May 24. 2024. 5:56

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Albania close to EU average in renewable energy use

In Albania, 21.2% of the energy used for heating and cooling in 2022 came from renewable sources, close to the EU average of 22.9%, according to the latest data from Eurostat.

Albania produces almost all of its energy from hydropower, but as production is seasonal and there is no storage capacity, much is exported. This means the government has to buy energy from fossil fuels during periods when demand is high.

While Albania’s share of renewables is far from countries like Sweden which has almost 70% of all heating and cooling energy from renewable sources, it does better than Italy, Hungary, Spain and Germany, Monitor reports.

Energy for heating and cooling, according to Eurostat, represents almost 50% of the EU’s total gross final energy consumption. In absolute terms, the gross final consumption of renewable energy for heating and cooling purposes in the EU has gradually increased over time, mainly due to the contribution of biomass and heat pumps.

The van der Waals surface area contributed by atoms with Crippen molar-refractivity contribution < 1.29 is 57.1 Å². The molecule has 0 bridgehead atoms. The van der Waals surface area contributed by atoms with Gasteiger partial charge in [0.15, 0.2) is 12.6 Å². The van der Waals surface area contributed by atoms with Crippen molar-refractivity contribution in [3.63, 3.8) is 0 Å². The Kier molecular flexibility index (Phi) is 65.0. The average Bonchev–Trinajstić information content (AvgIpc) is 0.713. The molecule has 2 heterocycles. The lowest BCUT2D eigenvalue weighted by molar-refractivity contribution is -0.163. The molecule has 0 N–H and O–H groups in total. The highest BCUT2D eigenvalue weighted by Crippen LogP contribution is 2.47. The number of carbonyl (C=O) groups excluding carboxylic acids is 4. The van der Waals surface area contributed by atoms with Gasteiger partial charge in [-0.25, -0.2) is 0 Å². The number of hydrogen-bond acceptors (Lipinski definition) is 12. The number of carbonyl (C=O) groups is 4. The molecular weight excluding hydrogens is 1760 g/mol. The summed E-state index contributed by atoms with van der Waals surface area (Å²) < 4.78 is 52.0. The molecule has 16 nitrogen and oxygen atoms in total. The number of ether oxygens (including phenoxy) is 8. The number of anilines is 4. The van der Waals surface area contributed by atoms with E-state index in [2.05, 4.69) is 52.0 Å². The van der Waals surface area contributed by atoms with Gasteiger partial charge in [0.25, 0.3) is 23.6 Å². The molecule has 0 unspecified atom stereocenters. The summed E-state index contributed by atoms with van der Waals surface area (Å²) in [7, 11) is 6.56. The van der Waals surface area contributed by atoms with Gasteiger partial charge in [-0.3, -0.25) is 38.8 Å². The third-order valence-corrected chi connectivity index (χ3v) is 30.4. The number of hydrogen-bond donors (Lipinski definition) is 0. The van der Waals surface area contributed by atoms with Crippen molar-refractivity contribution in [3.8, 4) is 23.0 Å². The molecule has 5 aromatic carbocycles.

“However, for 2021, gross consumption of all fuels also increased mainly due to the economic recovery following the lifting of COVID-19 restrictions. As a result, the share of renewable energy in gross final consumption for heating and cooling purposes decreased by 0.1 percentage point (pp), from 23.0% in 2020 to 22.9% in 2021. This is almost double the value in 2004 (11.7%).

Developments in the industrial sector, services and households (including the electrification of heating using heat pumps) contributed to the growth of renewable energy in heating and cooling,” the Eurostat announcement said.

The lowest percentages of renewable sources for heating and cooling were recorded in Ireland (5.2%), the Netherlands (7.7%) and Belgium (9.2%).

All EU countries reported an increase from 2004 to 2021. The highest increases were recorded in Cyprus (+32.1 percentage points; pp), followed by Malta (+30.3 pp), Estonia ( +28.0 pp) and Sweden (+22.7 pp). Smaller increases were recorded in Ireland (+2.3 pp), Belgium (+6.3 pp) and the Netherlands (+5.5 pp).

(Alice Taylor |